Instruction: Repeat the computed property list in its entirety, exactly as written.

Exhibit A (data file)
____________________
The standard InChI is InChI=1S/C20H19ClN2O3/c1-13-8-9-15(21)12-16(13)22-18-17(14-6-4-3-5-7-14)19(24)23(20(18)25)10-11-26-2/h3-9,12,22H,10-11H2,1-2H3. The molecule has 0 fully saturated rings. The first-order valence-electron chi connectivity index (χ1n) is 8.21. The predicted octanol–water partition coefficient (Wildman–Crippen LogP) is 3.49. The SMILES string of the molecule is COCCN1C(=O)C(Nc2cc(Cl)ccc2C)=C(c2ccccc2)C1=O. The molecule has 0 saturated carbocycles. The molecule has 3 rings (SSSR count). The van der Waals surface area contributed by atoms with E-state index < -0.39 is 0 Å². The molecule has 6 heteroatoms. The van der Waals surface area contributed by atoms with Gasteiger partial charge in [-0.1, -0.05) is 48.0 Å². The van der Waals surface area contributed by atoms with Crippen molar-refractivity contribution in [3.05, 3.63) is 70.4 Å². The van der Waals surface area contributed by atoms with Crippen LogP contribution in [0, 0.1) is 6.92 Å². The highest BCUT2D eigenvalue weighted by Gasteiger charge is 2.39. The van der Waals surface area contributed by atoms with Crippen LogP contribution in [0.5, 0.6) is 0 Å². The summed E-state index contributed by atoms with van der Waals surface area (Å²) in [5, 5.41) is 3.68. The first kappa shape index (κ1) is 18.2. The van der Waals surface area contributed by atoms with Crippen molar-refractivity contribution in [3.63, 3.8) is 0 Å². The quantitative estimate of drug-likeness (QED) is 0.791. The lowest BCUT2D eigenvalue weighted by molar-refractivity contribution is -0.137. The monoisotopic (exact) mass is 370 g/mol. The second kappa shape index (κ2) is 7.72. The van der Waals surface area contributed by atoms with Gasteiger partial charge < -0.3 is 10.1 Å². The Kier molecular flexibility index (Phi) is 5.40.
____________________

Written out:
The standard InChI is InChI=1S/C20H19ClN2O3/c1-13-8-9-15(21)12-16(13)22-18-17(14-6-4-3-5-7-14)19(24)23(20(18)25)10-11-26-2/h3-9,12,22H,10-11H2,1-2H3. The molecule has 0 fully saturated rings. The first-order valence-electron chi connectivity index (χ1n) is 8.21. The predicted octanol–water partition coefficient (Wildman–Crippen LogP) is 3.49. The SMILES string of the molecule is COCCN1C(=O)C(Nc2cc(Cl)ccc2C)=C(c2ccccc2)C1=O. The molecule has 0 saturated carbocycles. The molecule has 3 rings (SSSR count). The van der Waals surface area contributed by atoms with E-state index < -0.39 is 0 Å². The molecule has 6 heteroatoms. The van der Waals surface area contributed by atoms with Gasteiger partial charge in [-0.1, -0.05) is 48.0 Å². The van der Waals surface area contributed by atoms with Crippen molar-refractivity contribution in [3.05, 3.63) is 70.4 Å². The van der Waals surface area contributed by atoms with Crippen LogP contribution in [0, 0.1) is 6.92 Å². The highest BCUT2D eigenvalue weighted by Gasteiger charge is 2.39. The van der Waals surface area contributed by atoms with Crippen LogP contribution in [0.5, 0.6) is 0 Å². The summed E-state index contributed by atoms with van der Waals surface area (Å²) in [5, 5.41) is 3.68. The first kappa shape index (κ1) is 18.2. The van der Waals surface area contributed by atoms with Crippen molar-refractivity contribution in [3.63, 3.8) is 0 Å². The quantitative estimate of drug-likeness (QED) is 0.791. The lowest BCUT2D eigenvalue weighted by molar-refractivity contribution is -0.137. The monoisotopic (exact) mass is 370 g/mol. The second kappa shape index (κ2) is 7.72. The van der Waals surface area contributed by atoms with Gasteiger partial charge < -0.3 is 10.1 Å². The Kier molecular flexibility index (Phi) is 5.40.